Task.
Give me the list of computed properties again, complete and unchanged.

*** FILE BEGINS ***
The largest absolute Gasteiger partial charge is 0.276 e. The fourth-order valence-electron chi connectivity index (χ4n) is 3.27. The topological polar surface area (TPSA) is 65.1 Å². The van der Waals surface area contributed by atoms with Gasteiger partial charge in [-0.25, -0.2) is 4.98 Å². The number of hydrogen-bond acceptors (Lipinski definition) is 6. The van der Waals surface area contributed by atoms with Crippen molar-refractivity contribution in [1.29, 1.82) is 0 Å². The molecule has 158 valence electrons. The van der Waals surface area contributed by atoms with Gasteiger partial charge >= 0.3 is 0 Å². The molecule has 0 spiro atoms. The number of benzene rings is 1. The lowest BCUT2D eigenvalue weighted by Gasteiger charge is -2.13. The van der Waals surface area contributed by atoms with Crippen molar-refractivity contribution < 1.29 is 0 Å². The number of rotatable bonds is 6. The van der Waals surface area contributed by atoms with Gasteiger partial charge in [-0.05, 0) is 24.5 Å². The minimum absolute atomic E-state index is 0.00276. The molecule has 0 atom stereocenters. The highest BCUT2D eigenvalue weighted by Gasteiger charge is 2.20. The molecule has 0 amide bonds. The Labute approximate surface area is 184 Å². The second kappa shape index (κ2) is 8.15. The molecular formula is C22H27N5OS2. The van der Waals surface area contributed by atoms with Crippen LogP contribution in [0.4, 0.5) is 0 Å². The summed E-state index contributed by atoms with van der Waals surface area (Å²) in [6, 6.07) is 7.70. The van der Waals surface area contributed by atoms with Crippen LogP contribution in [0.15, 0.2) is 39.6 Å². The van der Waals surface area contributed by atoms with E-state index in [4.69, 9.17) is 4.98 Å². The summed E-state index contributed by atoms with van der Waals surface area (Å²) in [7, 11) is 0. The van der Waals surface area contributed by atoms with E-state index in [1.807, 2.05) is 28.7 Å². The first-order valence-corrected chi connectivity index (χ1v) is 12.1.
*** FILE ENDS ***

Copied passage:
The largest absolute Gasteiger partial charge is 0.276 e. The fourth-order valence-electron chi connectivity index (χ4n) is 3.27. The topological polar surface area (TPSA) is 65.1 Å². The van der Waals surface area contributed by atoms with Gasteiger partial charge in [-0.25, -0.2) is 4.98 Å². The number of hydrogen-bond acceptors (Lipinski definition) is 6. The van der Waals surface area contributed by atoms with Crippen molar-refractivity contribution in [1.29, 1.82) is 0 Å². The molecule has 158 valence electrons. The van der Waals surface area contributed by atoms with Gasteiger partial charge >= 0.3 is 0 Å². The molecule has 0 spiro atoms. The number of benzene rings is 1. The lowest BCUT2D eigenvalue weighted by Gasteiger charge is -2.13. The van der Waals surface area contributed by atoms with Crippen molar-refractivity contribution < 1.29 is 0 Å². The number of rotatable bonds is 6. The van der Waals surface area contributed by atoms with Gasteiger partial charge in [-0.05, 0) is 24.5 Å². The minimum absolute atomic E-state index is 0.00276. The molecule has 0 atom stereocenters. The highest BCUT2D eigenvalue weighted by Gasteiger charge is 2.20. The molecule has 0 amide bonds. The Labute approximate surface area is 184 Å². The second kappa shape index (κ2) is 8.15. The molecular formula is C22H27N5OS2. The van der Waals surface area contributed by atoms with Crippen LogP contribution in [0.4, 0.5) is 0 Å². The summed E-state index contributed by atoms with van der Waals surface area (Å²) in [6, 6.07) is 7.70. The van der Waals surface area contributed by atoms with Crippen LogP contribution in [0.15, 0.2) is 39.6 Å². The van der Waals surface area contributed by atoms with E-state index in [4.69, 9.17) is 4.98 Å². The summed E-state index contributed by atoms with van der Waals surface area (Å²) in [7, 11) is 0. The van der Waals surface area contributed by atoms with E-state index in [1.807, 2.05) is 28.7 Å². The first-order valence-corrected chi connectivity index (χ1v) is 12.1.